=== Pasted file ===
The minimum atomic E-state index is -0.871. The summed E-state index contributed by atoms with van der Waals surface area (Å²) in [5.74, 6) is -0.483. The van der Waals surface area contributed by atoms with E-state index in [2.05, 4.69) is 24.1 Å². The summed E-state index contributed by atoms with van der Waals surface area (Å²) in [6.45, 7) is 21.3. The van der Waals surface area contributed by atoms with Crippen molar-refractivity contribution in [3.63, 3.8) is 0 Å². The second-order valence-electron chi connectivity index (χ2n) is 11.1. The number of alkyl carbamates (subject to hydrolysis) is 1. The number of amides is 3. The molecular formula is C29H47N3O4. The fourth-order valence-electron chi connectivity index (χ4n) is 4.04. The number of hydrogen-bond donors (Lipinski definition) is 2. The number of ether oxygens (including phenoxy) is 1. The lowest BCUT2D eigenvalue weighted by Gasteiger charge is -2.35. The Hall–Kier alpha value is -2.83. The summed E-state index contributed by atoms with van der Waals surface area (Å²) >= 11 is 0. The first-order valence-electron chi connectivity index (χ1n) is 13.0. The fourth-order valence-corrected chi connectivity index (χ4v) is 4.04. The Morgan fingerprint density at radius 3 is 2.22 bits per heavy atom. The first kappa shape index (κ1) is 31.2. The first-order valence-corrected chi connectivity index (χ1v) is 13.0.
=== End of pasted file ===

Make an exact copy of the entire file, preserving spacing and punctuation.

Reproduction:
The minimum atomic E-state index is -0.871. The summed E-state index contributed by atoms with van der Waals surface area (Å²) in [5.74, 6) is -0.483. The van der Waals surface area contributed by atoms with E-state index in [2.05, 4.69) is 24.1 Å². The summed E-state index contributed by atoms with van der Waals surface area (Å²) in [6.45, 7) is 21.3. The van der Waals surface area contributed by atoms with Crippen molar-refractivity contribution in [3.63, 3.8) is 0 Å². The second-order valence-electron chi connectivity index (χ2n) is 11.1. The number of alkyl carbamates (subject to hydrolysis) is 1. The number of amides is 3. The molecular formula is C29H47N3O4. The fourth-order valence-electron chi connectivity index (χ4n) is 4.04. The number of hydrogen-bond donors (Lipinski definition) is 2. The number of ether oxygens (including phenoxy) is 1. The lowest BCUT2D eigenvalue weighted by Gasteiger charge is -2.35. The Hall–Kier alpha value is -2.83. The summed E-state index contributed by atoms with van der Waals surface area (Å²) >= 11 is 0. The first-order valence-electron chi connectivity index (χ1n) is 13.0. The fourth-order valence-corrected chi connectivity index (χ4v) is 4.04. The Morgan fingerprint density at radius 3 is 2.22 bits per heavy atom. The first kappa shape index (κ1) is 31.2. The first-order valence-corrected chi connectivity index (χ1v) is 13.0.